Residents are wary of any moves to develop Mt Coot-tha. We are aware that future attempts will be made to exploit the resources if we do not act to counter them.
For historic reasons, the submissions that follow have been left in to demonstrate the reasons behind recent 'appeal' action.
It is essential to note that the objection was primarily against the location. If the zipline development had had a viable business case, it is likely it would have had been welcome -- SOMEWHERE OTHER THAN MT COOT-THA.
A retired Director of Land Planning, Department of Natural Resources and Mines wrote the following to Natural Resources Minister Dr. Anthony Lynham, in September 2018.
Dear Minister Lynham
Having been Director of Land Planning in the Department of Natural Resources and Mines prior to my retiring in 2001 and since retirement a significant contributor to the SEQ Regional Plan 2005-2026, I do not support the proposal to change the backdrop to Brisbane by the inclusion of the proposed Zip line. This is something I believe the Brisbane City Council does not have the support from informed Brisbane residents.
While I support appropriate development; enhanced employment opportunities; and, the promotion of Brisbane as a place of high liveability and a tourist destination, I am disappointed with the proposed development. My concerns are based on the following:
While State land it is held in trust by the Brisbane City Council and I propose the proposal is not in keeping with the spirit of the trust conditions.
When I have interstate or overseas visitors I take them to the lookout at Mount Coot-tha. The presence of Zip line infrastructure and the loss of parking space at Mount Coot-tha will make any visit and viewing less appealing.
The western "natural" backdrop to Brisbane needs to be maintained. Residential development at The Gap section of the Taylor Range already despoils that vista.
From my reading of Shaping SEQ Oct 2016, which I thought was a shared State and Local Government regional plan, I could not find any mention of the Zip line. However, it does emerge in the September Brisbane Blue Print 2018, a document which was based on a flawed community consultation process.
The development proposal appears to be based on a Mayoral election promise (a commitment being made prior to the Brisbane City Council without engaging the public in a pre-development application planning phase [of more reasonable timelines] to achieve an understanding and a level of support for the proposal). Instead, the current development application is being used to both justify the proposal as well as providing specific details on its implementation. It is insufficient for the public to have to wade through the plethora of detail in the development application to appreciate the scope and impact of the development in the short time available to them.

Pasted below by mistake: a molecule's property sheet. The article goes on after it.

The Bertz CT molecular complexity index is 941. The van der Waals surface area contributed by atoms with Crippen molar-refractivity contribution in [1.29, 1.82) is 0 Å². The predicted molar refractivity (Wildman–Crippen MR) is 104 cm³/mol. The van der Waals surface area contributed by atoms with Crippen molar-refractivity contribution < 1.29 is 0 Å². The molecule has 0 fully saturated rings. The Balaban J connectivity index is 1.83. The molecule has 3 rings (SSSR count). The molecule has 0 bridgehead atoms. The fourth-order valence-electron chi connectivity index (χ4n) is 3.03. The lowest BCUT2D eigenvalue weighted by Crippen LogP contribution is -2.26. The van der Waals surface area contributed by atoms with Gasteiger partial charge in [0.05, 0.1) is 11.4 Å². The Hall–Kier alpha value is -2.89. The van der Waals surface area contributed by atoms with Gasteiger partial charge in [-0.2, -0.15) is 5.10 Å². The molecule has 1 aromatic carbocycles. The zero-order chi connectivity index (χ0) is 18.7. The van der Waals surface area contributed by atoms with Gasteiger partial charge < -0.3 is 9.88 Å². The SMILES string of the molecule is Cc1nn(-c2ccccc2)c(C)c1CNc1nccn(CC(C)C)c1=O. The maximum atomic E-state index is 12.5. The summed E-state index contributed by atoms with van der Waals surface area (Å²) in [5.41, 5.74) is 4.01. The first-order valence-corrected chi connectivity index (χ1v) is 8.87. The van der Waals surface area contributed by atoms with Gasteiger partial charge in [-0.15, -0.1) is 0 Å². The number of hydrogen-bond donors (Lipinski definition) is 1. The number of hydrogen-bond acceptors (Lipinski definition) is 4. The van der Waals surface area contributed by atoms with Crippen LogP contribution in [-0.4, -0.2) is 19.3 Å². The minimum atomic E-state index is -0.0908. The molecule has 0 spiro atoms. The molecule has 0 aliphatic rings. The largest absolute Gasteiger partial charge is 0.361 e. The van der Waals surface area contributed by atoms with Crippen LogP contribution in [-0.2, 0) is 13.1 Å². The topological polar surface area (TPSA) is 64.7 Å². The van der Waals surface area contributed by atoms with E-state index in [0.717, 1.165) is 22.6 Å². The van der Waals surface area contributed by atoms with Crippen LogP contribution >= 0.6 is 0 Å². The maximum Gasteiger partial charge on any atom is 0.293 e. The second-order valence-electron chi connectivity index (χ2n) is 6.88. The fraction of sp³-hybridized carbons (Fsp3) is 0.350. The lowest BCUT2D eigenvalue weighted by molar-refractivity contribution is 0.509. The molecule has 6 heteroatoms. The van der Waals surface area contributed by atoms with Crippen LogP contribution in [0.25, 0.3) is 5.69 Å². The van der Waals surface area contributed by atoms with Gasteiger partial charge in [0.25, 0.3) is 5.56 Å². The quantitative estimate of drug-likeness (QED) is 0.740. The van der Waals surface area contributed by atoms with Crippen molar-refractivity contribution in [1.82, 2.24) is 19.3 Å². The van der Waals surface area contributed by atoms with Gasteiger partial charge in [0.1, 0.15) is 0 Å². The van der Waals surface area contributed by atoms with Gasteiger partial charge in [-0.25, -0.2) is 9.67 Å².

7. Having visited two major significant historical sites in the United
Kingdom that have been spoiled by crass over-commercialization
at Lands End and John of Groats. The initial intention in both cases
may have been honourable but the subsequent associated commercial
development, that have been required to subsequently make the
developments viable, has ruined the character of those sites. The
owner of our accommodation in Cornwall strongly advised us to enter
Lands End from a coastal walk as he was ashamed of how
commercialization had destroyed a tourist's impression of that site.
8. Development such as that proposed needs to be reversible if they
doesn't work out. However, I am not aware of a Plan B on how the
site might be able to be returned to its original condition should the
venture prove to be unviable.
Though it will be subject to criticism of being anti-progress, tourism and economic growth, it will be a brave State Government that allows this development to go ahead.
Mt Coot-tha from Toowong Image: Ross Hanson
Trevor A. Lambkin (UQ) a published Entomologist wrote the following in response to the proposed development in Mt Coot-tha Forest:
Mt Coot-tha is an iconic natural part of the Brisbane landscape. The mountain has a unique flora which grows on a weathered schist substrate which is distinct from the other branches of the D'Aguilar Range. As an entomologist, I have been studying the insect fauna of Mt Coot-tha over the last 50 years and have noticed that disturbance, particularly by human footprint, is the main contributing factor in advancing weed invasion on the mountain. Many of the native grass species on the mountain are highly susceptible to the impact of weed invasion.
Many species of butterfly on the mountain occur in highly localized populations in this natural grassland habitat and thus would be highly susceptible, experiencing localized extinctions. One species of concern to me are the Mt Coot-tha populations of the Imperial Blue butterfly (Jalmenus evagoras). These populations are highly fractured and localized on the mountain and are generally difficult to find. A population occurs in the remnant undisturbed eucalyptus forest on the Taringa side of the Western Freeway (cnr of Taringa Parade and Equinox Street). This area is now signposted to be disturbed by zipline development. This population is the only known population on the Taringa side of the freeway and is the closest population to the Brisbane city. A true relic indeed. This is one of Brisbane's most attractive and ecologically complex butterfly species.